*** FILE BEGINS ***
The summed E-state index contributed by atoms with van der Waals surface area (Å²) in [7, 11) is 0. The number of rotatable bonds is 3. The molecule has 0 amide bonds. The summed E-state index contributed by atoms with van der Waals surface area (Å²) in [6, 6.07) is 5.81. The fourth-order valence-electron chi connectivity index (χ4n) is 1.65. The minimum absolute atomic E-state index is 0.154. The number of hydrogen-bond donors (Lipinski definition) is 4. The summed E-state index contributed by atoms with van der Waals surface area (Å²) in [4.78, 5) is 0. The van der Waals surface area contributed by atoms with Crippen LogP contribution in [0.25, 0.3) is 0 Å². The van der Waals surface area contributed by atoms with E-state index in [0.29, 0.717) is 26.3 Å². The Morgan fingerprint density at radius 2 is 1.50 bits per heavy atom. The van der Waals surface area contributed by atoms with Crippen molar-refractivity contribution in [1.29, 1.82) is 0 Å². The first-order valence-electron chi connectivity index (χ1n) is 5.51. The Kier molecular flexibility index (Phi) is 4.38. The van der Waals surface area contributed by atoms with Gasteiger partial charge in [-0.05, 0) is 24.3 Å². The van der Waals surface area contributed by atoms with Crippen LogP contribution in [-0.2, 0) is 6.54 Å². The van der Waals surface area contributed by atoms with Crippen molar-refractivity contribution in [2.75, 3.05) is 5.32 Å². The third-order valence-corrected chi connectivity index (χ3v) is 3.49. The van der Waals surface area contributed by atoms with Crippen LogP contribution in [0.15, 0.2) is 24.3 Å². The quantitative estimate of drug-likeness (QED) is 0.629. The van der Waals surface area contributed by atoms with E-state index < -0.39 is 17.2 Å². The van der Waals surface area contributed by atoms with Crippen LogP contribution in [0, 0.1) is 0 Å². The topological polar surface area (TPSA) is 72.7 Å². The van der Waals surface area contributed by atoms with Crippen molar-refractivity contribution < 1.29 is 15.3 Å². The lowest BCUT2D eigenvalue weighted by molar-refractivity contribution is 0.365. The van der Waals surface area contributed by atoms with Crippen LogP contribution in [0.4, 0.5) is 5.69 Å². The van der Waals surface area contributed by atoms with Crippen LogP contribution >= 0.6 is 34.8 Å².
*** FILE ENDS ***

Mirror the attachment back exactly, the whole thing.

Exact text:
The summed E-state index contributed by atoms with van der Waals surface area (Å²) in [7, 11) is 0. The number of rotatable bonds is 3. The molecule has 0 amide bonds. The summed E-state index contributed by atoms with van der Waals surface area (Å²) in [6, 6.07) is 5.81. The fourth-order valence-electron chi connectivity index (χ4n) is 1.65. The minimum absolute atomic E-state index is 0.154. The number of hydrogen-bond donors (Lipinski definition) is 4. The summed E-state index contributed by atoms with van der Waals surface area (Å²) in [4.78, 5) is 0. The van der Waals surface area contributed by atoms with Crippen LogP contribution in [0.25, 0.3) is 0 Å². The van der Waals surface area contributed by atoms with E-state index in [0.29, 0.717) is 26.3 Å². The Morgan fingerprint density at radius 2 is 1.50 bits per heavy atom. The van der Waals surface area contributed by atoms with Crippen molar-refractivity contribution in [1.29, 1.82) is 0 Å². The first-order valence-electron chi connectivity index (χ1n) is 5.51. The Kier molecular flexibility index (Phi) is 4.38. The van der Waals surface area contributed by atoms with Gasteiger partial charge in [-0.05, 0) is 24.3 Å². The van der Waals surface area contributed by atoms with Crippen LogP contribution in [-0.2, 0) is 6.54 Å². The van der Waals surface area contributed by atoms with Crippen molar-refractivity contribution in [2.75, 3.05) is 5.32 Å². The third-order valence-corrected chi connectivity index (χ3v) is 3.49. The van der Waals surface area contributed by atoms with Crippen LogP contribution in [0.15, 0.2) is 24.3 Å². The quantitative estimate of drug-likeness (QED) is 0.629. The van der Waals surface area contributed by atoms with E-state index < -0.39 is 17.2 Å². The van der Waals surface area contributed by atoms with Crippen LogP contribution in [0, 0.1) is 0 Å². The topological polar surface area (TPSA) is 72.7 Å². The van der Waals surface area contributed by atoms with Crippen molar-refractivity contribution < 1.29 is 15.3 Å². The lowest BCUT2D eigenvalue weighted by molar-refractivity contribution is 0.365. The van der Waals surface area contributed by atoms with Crippen LogP contribution in [0.4, 0.5) is 5.69 Å². The van der Waals surface area contributed by atoms with Crippen LogP contribution >= 0.6 is 34.8 Å².